It’s not been an equal exodus of the sexes. Just look around! Conservative estimates are that among regular Mass-goers, 60% are women, 40% are men. We see the same thing in the rest of church life, as well. Experts say that when it comes to roles in the Catholic Church that do not require ordination, 85% are filled by women. The Catholic Church has the reputation of being a patriarchal and male-dominated institution…but the facts on the ground are a good bit different from the perception.
Among the men who are here in church, studies show that they’re rather disengaged. 83% say they rarely or never take part in any parish activity outside of Mass. Less then half of these men say they pray at any other time. And 55% say they get nothing out of Mass.
The Catholic Man Crisis quickly becomes a Catholic Fatherhood Crisis.
When children—especially sons—see dad bored, disengaged, late for Mass, leaving early, dozing off, skipping it completely, checking the score on his phone during the homily, checking out the ladies on the way to Holy Communion, checking out from Mass all together, it sends a message: Maybe this Catholic thing isn’t real. At the very least, it’s not very manly. I guess that, if I want to learn how to be a man, I’ll have to look somewhere else.
And when these same children notice that what they hear from the pulpit doesn’t match up with the way dad speaks and acts the rest of the week, it teaches them: There’s no real connection between faith and life. It’s OK to just go through the motions. (It must just be something we do to keep mom happy.)
These are not simply my own observations. The Swiss did a rather revealing study a few years back. It showed that when mom is regular about going to church but dad is not, then only 2% of their kids (just 1 in 50) will remain faithful to the religion in which they were raised. But when it’s dad who goes regularly to church but mom does not, that number jumps to 44% of their kids remaining in the faith. (Oddly and interestingly, that rate for dads is even higher than when both mom and dad are regular churchgoers. But moms: that doesn’t mean I want you to stay home!)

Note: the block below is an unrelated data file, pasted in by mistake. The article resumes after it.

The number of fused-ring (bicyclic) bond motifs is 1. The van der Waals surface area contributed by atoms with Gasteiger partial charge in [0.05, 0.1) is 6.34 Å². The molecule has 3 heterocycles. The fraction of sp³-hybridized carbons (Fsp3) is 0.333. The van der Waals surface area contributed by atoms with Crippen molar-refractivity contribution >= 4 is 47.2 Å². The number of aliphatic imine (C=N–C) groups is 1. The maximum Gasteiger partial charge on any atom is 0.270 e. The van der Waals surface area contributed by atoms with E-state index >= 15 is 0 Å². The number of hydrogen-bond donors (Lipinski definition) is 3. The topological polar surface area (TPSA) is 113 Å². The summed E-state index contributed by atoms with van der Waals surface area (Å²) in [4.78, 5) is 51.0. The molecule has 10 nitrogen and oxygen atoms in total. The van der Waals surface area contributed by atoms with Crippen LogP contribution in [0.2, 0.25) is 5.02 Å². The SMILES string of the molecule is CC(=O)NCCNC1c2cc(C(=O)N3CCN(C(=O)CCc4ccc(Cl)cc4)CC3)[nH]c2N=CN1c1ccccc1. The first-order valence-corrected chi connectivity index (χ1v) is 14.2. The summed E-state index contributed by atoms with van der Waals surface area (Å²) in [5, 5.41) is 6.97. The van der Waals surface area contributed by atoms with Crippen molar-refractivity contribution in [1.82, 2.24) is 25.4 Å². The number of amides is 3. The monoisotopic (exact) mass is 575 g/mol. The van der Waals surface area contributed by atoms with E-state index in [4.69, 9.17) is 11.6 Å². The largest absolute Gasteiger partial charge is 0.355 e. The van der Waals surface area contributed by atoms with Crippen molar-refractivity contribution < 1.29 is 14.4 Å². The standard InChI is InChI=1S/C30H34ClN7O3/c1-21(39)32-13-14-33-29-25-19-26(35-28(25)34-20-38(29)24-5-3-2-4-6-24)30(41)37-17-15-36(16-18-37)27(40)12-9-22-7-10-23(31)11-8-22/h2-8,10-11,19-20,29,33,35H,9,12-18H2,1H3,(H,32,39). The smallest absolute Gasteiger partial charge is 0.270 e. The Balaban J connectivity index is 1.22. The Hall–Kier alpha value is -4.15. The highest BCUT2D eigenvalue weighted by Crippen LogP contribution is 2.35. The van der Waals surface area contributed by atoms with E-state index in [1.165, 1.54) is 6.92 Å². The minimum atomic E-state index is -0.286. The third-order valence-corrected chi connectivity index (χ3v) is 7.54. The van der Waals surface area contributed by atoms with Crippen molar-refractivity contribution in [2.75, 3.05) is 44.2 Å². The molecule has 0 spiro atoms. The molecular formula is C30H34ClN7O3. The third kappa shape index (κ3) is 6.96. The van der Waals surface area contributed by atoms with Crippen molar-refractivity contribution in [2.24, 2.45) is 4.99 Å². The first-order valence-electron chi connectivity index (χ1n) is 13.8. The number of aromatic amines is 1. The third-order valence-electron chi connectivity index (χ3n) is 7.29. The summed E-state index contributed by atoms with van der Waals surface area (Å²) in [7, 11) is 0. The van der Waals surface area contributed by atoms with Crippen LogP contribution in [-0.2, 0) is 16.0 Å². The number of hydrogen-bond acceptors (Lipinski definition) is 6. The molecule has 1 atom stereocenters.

All this is to say—Dads, your faith may sometimes feel like a white pine seedling: kind of puny compared to the task at hand, easily overlooked, knocked over, or snapped right off. But what God sees is not something puny at all; what God sees is something full of potential. Yes, God can make your faith grow—make it strong and fruitful—but only if you let him. Do that, and you’ll be able to fulfill the noble vocation the Lord has given you: to protect and nurture those souls that God allowed you to bring into this world—souls he created because he hopes to see them soar…all the way to heaven.
So let God our Father be a true father to you. Let him shelter you. Let him nurture you. Let him teach you how to walk by faith, not sight. After all, you can’t give what you ain’t got. But God can turn that right around—in fact, God’s the undisputed master when it comes to starting small but reaching high.
I issue this Father’s Day call to “man up” as your spiritual father. “Father” is more than just a formal title for me as your parish priest; it’s my job description, too: to protect and to nurture the church family entrusted to my care. If I don’t call and challenge you to grow—well, the ripples effects…we’re already seeing them.
How I long to see this parish become a grove of old growth Catholics—the most magnificent around—strong and fruitful in a way that puts the white pines of Paul Smiths to shame! But I myself can only do so much. As every wise farmer and forester knows: the real secret of growth is hidden away, underground. It must all begin in the soil of our hearts.
Just men shall flourish and grow like the cedars of Lebanon. Thus the Lord has spoken. Let us strive to make it so.